Who Wants Marriage Anyway?


Who Wants MarriageA 2014 Pew Research Center survey asked which of the following statements came closer to the beliefs of their respondents:

  1. Society is better off if people make marriage and having children a priority.
  2. Society is just as well off if people have other priorities other than marriage and children.

Survey says… 46 percent chose # 1, 50 percent chose # 2. Among 18-29 year-olds, two thirds chose  # 2.


“Marriage should not exist”

The world seems to be abandoning marriage. More heterosexual couples are opting for cohabitation, and while homosexual couples are fighting for the right to marry, some activists claim that marriage is not their goal; eliminating marriage is.

In a radio interview, Masha Gessen, a homosexual activist stated, “It’s a no-brainer that homosexuals should have the right to marry, but I also think equally that it’s a no-brainer that the institution of marriage should not exist.”


Walking marriage

Nigel Barber (Huffington Post) questioned the global future of marriage. As an example, he pointed to the familial habits of the Mosuo people of Southwest China where no one marries. “Their mating system is called ‘walking marriage’ where the man and woman do not live together even though they sleep together. As soon as she is sexually mature, a young woman gets her own bedroom and may invite a man to sleep with her. If babies are produced from these informal unions, they are raised by the mother with the help of her siblings and the father does not provide economic support.”



Stanley Kurtz, anthropologist and research fellow at the Hoover Institution, found a correlation between acceptance of same-sex marriage and increasing rates of cohabitation and illegitimate births. In a study of Scandinavian countries over ten years when same-sex marriage was legalized, out-of-wedlock births increased by about 30%. In more religious and conservative areas where same-sex marriage was fought, there was less cohabitation and fewer out-of-wedlock births. Where same-sex marriage was seen as acceptable, marriage is regarded as almost completely irrelevant.

Kurtz calls this phenomena, “the principle of ethical decoupling… when two goods, A and B, by nature belong together, then if society accepts that B is detachable from A, it thereby accepts that A is detachable from B.” Marriage, once viewed as being coupled with child rearing, is now just viewed as a self-actualizing activity.


What is family?

In Gesson’s same radio interview, she stated, “I have three kids who have five parents, more or less, and I don’t see why they shouldn’t have five parents legally… I met my new partner, and she had just had a baby, and that baby’s biological father is my brother, and my daughter’s biological father is a man who lives in Russia, and my adopted son also considers him his father. So the five parents break down into two groups of three… And really, I would like to live in a legal system that is capable of reflecting that reality, and I don’t think that’s compatible with the institution of marriage.”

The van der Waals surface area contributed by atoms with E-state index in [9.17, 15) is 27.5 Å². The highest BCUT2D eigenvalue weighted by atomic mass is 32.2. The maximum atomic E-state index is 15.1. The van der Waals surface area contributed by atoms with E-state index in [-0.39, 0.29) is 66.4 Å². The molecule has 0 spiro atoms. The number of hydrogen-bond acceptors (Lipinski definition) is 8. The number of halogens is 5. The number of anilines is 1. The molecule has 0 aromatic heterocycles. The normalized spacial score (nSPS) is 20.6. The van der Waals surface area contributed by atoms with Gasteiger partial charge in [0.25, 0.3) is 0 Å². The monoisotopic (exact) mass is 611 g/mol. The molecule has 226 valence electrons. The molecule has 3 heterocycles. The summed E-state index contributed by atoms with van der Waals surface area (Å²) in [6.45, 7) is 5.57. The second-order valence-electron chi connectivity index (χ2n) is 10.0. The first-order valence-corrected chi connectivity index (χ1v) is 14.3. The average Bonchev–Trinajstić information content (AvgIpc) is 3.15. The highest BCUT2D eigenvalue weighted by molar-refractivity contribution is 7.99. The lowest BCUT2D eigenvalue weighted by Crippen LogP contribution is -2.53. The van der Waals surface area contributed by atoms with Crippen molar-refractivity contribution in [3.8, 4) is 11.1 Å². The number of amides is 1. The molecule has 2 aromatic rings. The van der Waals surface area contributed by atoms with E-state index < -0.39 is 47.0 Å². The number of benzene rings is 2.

Confused? I am. But family confusion is not exclusive to same-sex relationships. Forty percent of children are routinely birthed outside marriage in this country. (Brookings Institute Report, “Strengthening Fragile Families”)

In the late 1990s, researchers at Princeton and Columbia Universities did a study of 5,000 newborns from 20 major cities in the U.S., of whom 3,600 were non-marital births. The report found “a large majority of unwed parents have close and loving relationships at the time of their child’s birth.” A little more than half were cohabiting and 32 percent were dating.

What happened with the unwed parents after five years? “About three times as many had a previous birth with another partner, leaving many of the children in these households to deal with a parent figure (the mother’s new boyfriend or husband) inside their home and a biological parent outside the home, an arrangement that can be stressful for all involved.” Only 31 percent were still together. One quarter of the unwed mothers lived with a new partner and a fifth had a child with a new partner. Nearly 60 percent of unwed mothers experienced three or more relationship transitions over the five years. For those couples who had split, only 5 percent of the fathers saw their child even once a month.

How do these children find stability? They don’t know who is going to be living in their household or whether they have to live with one foot in two households: mom’s and dad’s.


Three divine institutions

God ordained three institutions: home, church and government, the first of which was home. In Genesis 2, God created man and woman, and said that they would become one flesh. “And God blessed them, and God said unto them, ‘Be fruitful and multiply…’” (Genesis 1:22)

Why don’t we follow God’s pattern? Because we place ourselves and our happiness on the pedestal of our hearts.

What happens when we follow God’s pattern? We live longer, we are happier, and we can raise happier and healthier kids, who have a greater capacity to perform well in school, graduate high school, go onto college and find higher paying careers.

Whose plan will you choose?


Patricia Hartman: CPA/partner at Kofsky, Hartman & Weinger, PA. www.khwcpa.com. Speaker. Author of “The Christian Prenuptial Agreement” available at www.ChristianPrenuptial.com. President of South Florida Word Weavers. Board me

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